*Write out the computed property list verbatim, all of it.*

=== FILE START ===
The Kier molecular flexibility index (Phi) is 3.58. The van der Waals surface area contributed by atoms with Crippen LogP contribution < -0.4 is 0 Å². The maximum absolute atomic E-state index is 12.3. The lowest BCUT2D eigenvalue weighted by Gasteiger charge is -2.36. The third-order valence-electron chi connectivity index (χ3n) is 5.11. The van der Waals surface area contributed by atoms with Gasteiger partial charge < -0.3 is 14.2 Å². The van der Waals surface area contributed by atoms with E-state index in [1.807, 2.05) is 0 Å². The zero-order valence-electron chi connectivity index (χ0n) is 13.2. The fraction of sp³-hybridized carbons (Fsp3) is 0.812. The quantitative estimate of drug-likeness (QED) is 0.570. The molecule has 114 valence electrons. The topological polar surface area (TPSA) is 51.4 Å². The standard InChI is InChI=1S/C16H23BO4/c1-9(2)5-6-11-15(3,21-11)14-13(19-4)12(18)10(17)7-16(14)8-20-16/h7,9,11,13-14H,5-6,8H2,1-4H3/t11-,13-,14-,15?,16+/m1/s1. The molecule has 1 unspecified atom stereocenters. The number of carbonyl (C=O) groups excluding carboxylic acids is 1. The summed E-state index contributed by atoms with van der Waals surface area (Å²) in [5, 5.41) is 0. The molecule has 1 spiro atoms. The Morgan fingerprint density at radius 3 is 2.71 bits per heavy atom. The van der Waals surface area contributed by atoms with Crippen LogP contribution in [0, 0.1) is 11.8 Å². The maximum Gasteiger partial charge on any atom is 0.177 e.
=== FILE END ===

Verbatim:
The Kier molecular flexibility index (Phi) is 3.58. The van der Waals surface area contributed by atoms with Crippen LogP contribution < -0.4 is 0 Å². The maximum absolute atomic E-state index is 12.3. The lowest BCUT2D eigenvalue weighted by Gasteiger charge is -2.36. The third-order valence-electron chi connectivity index (χ3n) is 5.11. The van der Waals surface area contributed by atoms with Gasteiger partial charge < -0.3 is 14.2 Å². The van der Waals surface area contributed by atoms with E-state index in [1.807, 2.05) is 0 Å². The zero-order valence-electron chi connectivity index (χ0n) is 13.2. The fraction of sp³-hybridized carbons (Fsp3) is 0.812. The quantitative estimate of drug-likeness (QED) is 0.570. The molecule has 114 valence electrons. The topological polar surface area (TPSA) is 51.4 Å². The standard InChI is InChI=1S/C16H23BO4/c1-9(2)5-6-11-15(3,21-11)14-13(19-4)12(18)10(17)7-16(14)8-20-16/h7,9,11,13-14H,5-6,8H2,1-4H3/t11-,13-,14-,15?,16+/m1/s1. The molecule has 1 unspecified atom stereocenters. The number of carbonyl (C=O) groups excluding carboxylic acids is 1. The summed E-state index contributed by atoms with van der Waals surface area (Å²) in [5, 5.41) is 0. The molecule has 1 spiro atoms. The Morgan fingerprint density at radius 3 is 2.71 bits per heavy atom. The van der Waals surface area contributed by atoms with Crippen LogP contribution in [0, 0.1) is 11.8 Å². The maximum Gasteiger partial charge on any atom is 0.177 e.